Martin Chulov and Jonathan Porter report in the Australian that 10 per cent of Australian security screeners have criminal convictions, making them easily subject to being compromised and an official government report states work as airport security screeners is highly sought after "particularly by Muslim groups.".

One must begin asking the question at what point racial, religious and ideological profiling should become an accepted part of risk assessment.

Take the case of former Quantas baggage handler, Bilal Khazal who will stand trial on the charge of knowingly collecting or making documents connected with terrorism. Khazal had compiled a terrorist manual by collecting articles he found on the internet, calling it "Provisions on the Rules of Jihad and written under a pseudonym and dedicated to the "martyrs of Islam."

The terror manual stresses "wit and a quick mind...a terrorist psychology...[and],,,high physical fitness." It also explains how to set up hit squads and tells how jihad fighters can protect themselves from the CIA and Mossad.

Underlining Khazal's violent potential, he had been previously convicted - with his brother Maher - of financing a terror bombing of a McDonald's restaurant in Beirut in 2003.

One additional notorious case involves the Argenbright security company, who fired several Muslim women employees who insisted to be allowed to wear their hijabs, which the company said could be used to hide razor blades and box cutters.

Argenbright was forced to reinstate them and let them retain their head scarves despite the obvious security risk .

Possibly more troubling, the fired-then-rehired women came from countries which were on a US government list of terror supporting nations. That the company was forced to let the Muslimas wear their hijabs demonstrates how the Islamists use the faηade of "civil rights" to undermines the ability of non-Muslims to protect themselves against terrorism.

The involvement airport employees with terrorism calls for urgent measures, it's an obscene travesty to subject millions of passengers to unnecessary screening in order to avoid offending Muslim sensibilities by singling them out as potential terrorists. Any passenger confronted by a hijab wearing screener should demand a supervisor indicate that the screener herself does not pose a threat. If enough passengers complain airlines could be, at the very least, forced to implement a no hijab rule.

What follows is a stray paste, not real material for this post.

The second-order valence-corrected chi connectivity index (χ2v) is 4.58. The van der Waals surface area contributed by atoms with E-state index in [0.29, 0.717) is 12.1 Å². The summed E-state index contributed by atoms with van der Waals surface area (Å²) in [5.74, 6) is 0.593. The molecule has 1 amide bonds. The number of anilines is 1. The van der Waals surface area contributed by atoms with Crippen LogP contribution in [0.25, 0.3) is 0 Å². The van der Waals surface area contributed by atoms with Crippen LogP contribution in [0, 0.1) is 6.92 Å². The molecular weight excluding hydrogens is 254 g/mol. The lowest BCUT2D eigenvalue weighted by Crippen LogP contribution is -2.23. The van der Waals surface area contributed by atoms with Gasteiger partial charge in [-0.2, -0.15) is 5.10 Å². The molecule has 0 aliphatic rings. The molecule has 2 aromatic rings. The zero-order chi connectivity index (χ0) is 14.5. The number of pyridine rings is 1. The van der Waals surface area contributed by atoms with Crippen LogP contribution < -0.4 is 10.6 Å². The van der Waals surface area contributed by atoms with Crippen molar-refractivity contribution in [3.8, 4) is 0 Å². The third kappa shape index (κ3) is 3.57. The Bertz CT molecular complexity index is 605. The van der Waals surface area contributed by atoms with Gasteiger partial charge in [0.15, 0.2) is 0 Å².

This would serve a double purpose since those women who did not want to comply for religious reasons, are very likely fundamentalists and have no purpose working in these high security jobs.

With survival being uppermost in everyone's minds and the post 911 complacency replaced with the knowledge that we are at war - screening thousands of passengers will be meaningless, unless Muslim sensitivities are ignored and all Muslim airport personal are put on leave - regarded as potential saboteurs - until fully cleared - in the interests of everyone's security.

©1999-2006 Beila Rabinowitz/PipeLineNews.org, all rights reserved.



Secretary Chertoff's Briefing: Highlights

U.S. Homeland Security Secretary Michael Chertoff Alex Wong

U.S. Homeland Security Secretary Michael Chertoff speaks during a news conference in Washington on Thursday. Getty Images

Thursday morning, Homeland Security Secretary Michael Chertoff briefed the media about a suspected British terror plot, in which 21 suspects have been arrested in Great Britain. Some of the main points in Secretary Chertoff's remarks:

• The plot's operatives planned to bring liquid explosives and detonators, disguised as beverages, electronic devices or other common objects, on board flights to the United States.

• There is currently no indication of any plotting within the United States.

• The threat level for commercial flights from Britain to the United States is at red, or severe, the highest level of alert.

• The threat level for all other domestic and international flights in the United States is raised to orange, or high alert.

• Any liquids or gels have to be checked as part of baggage to go into the hold. There will be exceptions for baby formula and medicines

• Travelers are asked to pack as lightly as possible and minimize clutter to help speed the security screening process.

• Federal air marshals are being sent to the United Kingdom to provide expanded mission coverage for flights to the United States.

• In international arrival areas, U.S. customs officials will increase the use of advanced targeting tools, as well as baggage and aircraft search teams using K-9 units and detection technology.

• Travelers should expect delays, but they do not need to change their travel plans.

• Homeland Security asks Americans to be aware and vigilant, and to report any activity they think is suspicious to law-enforcement authorities.